In one key scenario Ellerman and Decaux suppose that a worldwide system like the Acid Rain Program were adopted for carbon dioxide. Developed countries, which would mostly be buying allowances, would save an estimated $94 billion over what it would have cost them to make the reductions on their own. Developing countries, which would mostly be selling allowances, would gain $10 billion from those sales. Everyone would be better off, but not equally. Trading would make both the rich richer and the poor richer, but, as is often the way with capitalism, the rich would get richer faster.

It's a question of values. If you see global warming as a problem to be solved, then this result sounds great. But if you see global warming as a chance to punish evil polluters, then it doesn't satisfy. If you would like to see a world where poor countries can realize an extra $10 billion a year--in other words, if you're primarily concerned about relieving absolute poverty--then it sounds great. But if you want a world where everyone's income converges toward equality--if you're primarily concerned about relieving relative poverty--then it does sound a lot like environmental colonialism.

All these headaches would drive most of us to some other line of work, but they just make Sandor want to start tinkering and trading. He doesn't criticize the tedious, brain-crunching meetings that created the Kyoto Protocol and that are now refining it--work in which the Environmental Defense Fund has taken the lead. But he doesn't care to set up a new market that way, from the top down. The concluding line of his company's slide show, "Market-Based Solutions to Climate Change," says it all: "Imperfection is inevitable: start now, improve as we go."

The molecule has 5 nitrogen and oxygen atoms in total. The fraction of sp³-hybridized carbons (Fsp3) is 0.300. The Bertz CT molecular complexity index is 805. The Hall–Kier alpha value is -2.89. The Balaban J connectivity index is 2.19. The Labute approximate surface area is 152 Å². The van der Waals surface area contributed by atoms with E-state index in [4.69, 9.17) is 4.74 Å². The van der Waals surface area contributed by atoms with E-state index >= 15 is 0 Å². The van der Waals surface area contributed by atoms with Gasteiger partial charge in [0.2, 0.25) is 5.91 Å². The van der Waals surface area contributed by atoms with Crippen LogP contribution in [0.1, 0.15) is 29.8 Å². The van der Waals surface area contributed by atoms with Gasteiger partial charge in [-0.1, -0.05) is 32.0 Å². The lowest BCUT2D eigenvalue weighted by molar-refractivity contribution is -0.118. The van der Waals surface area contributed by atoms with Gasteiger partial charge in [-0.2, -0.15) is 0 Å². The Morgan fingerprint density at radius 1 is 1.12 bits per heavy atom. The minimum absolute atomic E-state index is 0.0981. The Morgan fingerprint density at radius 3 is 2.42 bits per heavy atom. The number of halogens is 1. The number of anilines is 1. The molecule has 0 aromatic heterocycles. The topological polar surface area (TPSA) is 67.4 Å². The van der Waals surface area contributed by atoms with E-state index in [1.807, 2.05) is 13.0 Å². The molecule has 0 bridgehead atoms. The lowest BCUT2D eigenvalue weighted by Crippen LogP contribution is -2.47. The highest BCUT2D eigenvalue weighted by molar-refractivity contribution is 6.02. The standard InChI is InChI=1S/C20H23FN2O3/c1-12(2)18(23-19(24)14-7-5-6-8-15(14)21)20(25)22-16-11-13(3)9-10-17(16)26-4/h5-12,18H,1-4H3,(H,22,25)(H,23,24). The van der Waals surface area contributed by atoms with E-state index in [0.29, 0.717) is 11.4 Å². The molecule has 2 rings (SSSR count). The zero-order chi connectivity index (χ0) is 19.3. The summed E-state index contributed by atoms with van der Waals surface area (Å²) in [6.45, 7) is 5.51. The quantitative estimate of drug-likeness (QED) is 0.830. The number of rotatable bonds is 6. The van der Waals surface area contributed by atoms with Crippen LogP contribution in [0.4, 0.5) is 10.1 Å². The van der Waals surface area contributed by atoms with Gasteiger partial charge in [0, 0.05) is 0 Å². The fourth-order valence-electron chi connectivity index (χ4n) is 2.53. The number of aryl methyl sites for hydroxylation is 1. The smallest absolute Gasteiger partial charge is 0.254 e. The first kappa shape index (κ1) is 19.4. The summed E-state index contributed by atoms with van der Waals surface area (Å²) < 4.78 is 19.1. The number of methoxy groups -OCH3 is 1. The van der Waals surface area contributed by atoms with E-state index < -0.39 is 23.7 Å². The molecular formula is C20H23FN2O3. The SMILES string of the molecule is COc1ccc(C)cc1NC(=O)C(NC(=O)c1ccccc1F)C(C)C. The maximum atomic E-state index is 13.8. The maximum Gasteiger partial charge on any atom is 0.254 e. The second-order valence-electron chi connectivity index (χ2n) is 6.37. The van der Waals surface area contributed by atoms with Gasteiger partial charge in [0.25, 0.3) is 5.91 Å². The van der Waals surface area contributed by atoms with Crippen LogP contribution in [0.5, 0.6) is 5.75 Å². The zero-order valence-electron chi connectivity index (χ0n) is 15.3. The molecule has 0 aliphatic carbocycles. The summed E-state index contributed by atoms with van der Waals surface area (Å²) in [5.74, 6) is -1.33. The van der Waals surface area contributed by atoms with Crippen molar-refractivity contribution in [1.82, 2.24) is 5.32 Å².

"Every time I've seen somebody try to develop some national grand scheme, particularly for a market, it falls flat on its face," Sandor told a forum on climate change for local business leaders held at Northwestern's Kellogg Graduate School of Management last November. "If you start small, you can at least learn." The Acid Rain Program itself grew out of a number of smaller emissions-trading schemes the EPA began trying back in 1975. For carbon dioxide, Sandor says, "We need a pilot program and a demonstration project." (He's been urging this on Congress and the Clinton administration for years without success.) "You don't start building a 747. You start with a couple of guys with spit and glue off North Carolina flying for seconds....You don't start with a Worldwide Web. You start with Steven Jobs and a garage."

Sandor knows that any carbon dioxide emissions market will require some kind of governmental authority to cap, allocate, and enforce. But he's not going to wait around for all the i's to be dotted, or even written. He knows there are speculators and companies out there willing to buy and sell in the expectation that a framework of authority will grow up around them.